For the festival, Elissa will be recreating a voyage it completed in 1886. When asked what it meant to him to be a part of this historic excursion, he said, “For me I love history and it's an honor to recreate the sail." When it arrives, the ship will be open for deck tours. Guests can expect an interactive environment with the volunteers to tell stories about their sailing the ship and about the history as well.  If you’re lucky, Captain Sevedsen might just tell you about his favorite voyage to St. Helena where he saw a herd of whale sharks!


Oliver Hazard Perry

Captain Tony Davis has been a member of the Tall Ship community since 1985. Originally from California, he had never set foot on a boat in his life until a trip to the East Coast.

“My father signed he and myself up for this apprenticeship on a schooner that was doing passenger carrying out of Annapolis, MarylandWe went and sailed with them for a week and while most of the people onboard were passengers, we were an apprentice crew is what it came down to and I really liked it so I bugged that captain over the winter time for a job the next year and I kept bugging him until he gave me one.


After learning the ropes, Davis noticed that the ships doing educational trips were traveling to destinations he yearned to discover. He agreed to a position on the HMS Rose as a deckhand for little money which exposed him to the Tall Ship community that changed his life forever.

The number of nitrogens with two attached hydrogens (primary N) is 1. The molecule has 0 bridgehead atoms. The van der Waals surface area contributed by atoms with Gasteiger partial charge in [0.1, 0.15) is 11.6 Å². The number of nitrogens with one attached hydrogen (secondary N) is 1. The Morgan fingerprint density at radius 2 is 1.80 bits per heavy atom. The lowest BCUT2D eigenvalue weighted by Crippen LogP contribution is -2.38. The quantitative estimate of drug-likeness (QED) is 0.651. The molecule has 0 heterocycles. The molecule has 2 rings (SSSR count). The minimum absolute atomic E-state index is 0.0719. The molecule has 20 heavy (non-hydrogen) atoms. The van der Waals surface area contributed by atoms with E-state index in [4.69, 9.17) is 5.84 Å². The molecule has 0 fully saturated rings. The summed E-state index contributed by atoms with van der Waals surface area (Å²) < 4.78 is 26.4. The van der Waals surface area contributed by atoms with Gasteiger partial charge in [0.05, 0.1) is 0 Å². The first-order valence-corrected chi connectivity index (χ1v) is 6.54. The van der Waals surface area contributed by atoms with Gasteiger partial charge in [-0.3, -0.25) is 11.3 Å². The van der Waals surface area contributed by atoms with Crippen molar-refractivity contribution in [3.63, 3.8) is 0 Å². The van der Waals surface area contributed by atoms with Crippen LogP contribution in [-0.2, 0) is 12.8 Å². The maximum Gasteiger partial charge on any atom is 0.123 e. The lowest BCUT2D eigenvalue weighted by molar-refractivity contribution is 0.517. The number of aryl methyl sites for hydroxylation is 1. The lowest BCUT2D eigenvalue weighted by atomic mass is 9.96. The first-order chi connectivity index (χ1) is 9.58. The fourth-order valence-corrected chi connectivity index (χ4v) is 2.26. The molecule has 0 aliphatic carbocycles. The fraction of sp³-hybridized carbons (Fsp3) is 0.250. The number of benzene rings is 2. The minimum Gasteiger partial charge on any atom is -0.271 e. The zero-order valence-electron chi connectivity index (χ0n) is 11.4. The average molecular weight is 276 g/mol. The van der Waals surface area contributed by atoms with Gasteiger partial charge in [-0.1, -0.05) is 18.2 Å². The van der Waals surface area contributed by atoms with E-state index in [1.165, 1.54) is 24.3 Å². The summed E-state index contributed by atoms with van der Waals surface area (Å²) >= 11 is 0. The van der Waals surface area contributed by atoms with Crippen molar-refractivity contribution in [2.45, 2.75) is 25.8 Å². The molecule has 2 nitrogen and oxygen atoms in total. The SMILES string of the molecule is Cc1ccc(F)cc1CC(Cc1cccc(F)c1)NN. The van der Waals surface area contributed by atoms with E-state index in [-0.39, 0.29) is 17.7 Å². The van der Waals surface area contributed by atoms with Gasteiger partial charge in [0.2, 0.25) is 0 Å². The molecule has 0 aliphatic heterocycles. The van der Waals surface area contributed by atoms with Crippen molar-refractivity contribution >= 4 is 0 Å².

“When I saw the power of the education program, the experiential education where we immerse people in the culture and how transformative it was for me and for the people that came on the boat, I developed a passion for it and the community.”

After putting in years of hard work, he eventually landed on the Oliver Hazard Perry. The OHPI is an unrestricted ocean vessel which means it can go anywhere in the world, but it also means the crew has to have a pretty high degree of technical skills. “We’re compelled to look after each other when we go offshore. It's a potentially dangerous situation and if people aren't doing their jobs it becomes very unsafe and very dangerous. If people are doing their job, it can work really wonderfully, and I just found that community really valuable.”  



Originally built in 1917 as a cargo sailor, Oosterschelde has existed under many circumstances. Captain Maarten De Jong has been with the ship now for 10 years beginning as a mechanic and climbing the ladder to become captain.

"She was built in 1917 as a cargo sailor and she would take about 500 tons of cargo, mainly between Scandinavia and Northern Africa. Later she was sold to Danish owners and they sailed it for a while, then it was sold to the Swedish and they took the mast off and they sailed with it like a normal coaster. After a while, she was put in a harbor to fade away and then a Dutch guy came along and saw it and said, 'hey, if you look at those lines, that must be one of those old Dutch schooners,’ and he researched it, and bought it and restored it and brought it to Holland. The rest is history.”


Now, Oosterschelde sails 11 months out of the year and instead of cargo, it carries up to 24 passengers. De Jong says that sailing is unlike anything else in the world. “You never know exactly what is going to happen out there, you plan for everything, but you never know what's going to break, what kind of weather, what kind of people, you never know what the day is going to be like, I like that." 

In coming to Pensacola, he says guests can expect some “real Dutch sailors,” we’ll leave that up to you to find out.

For more information on the Tall Ships® Pensacola Festival, click here.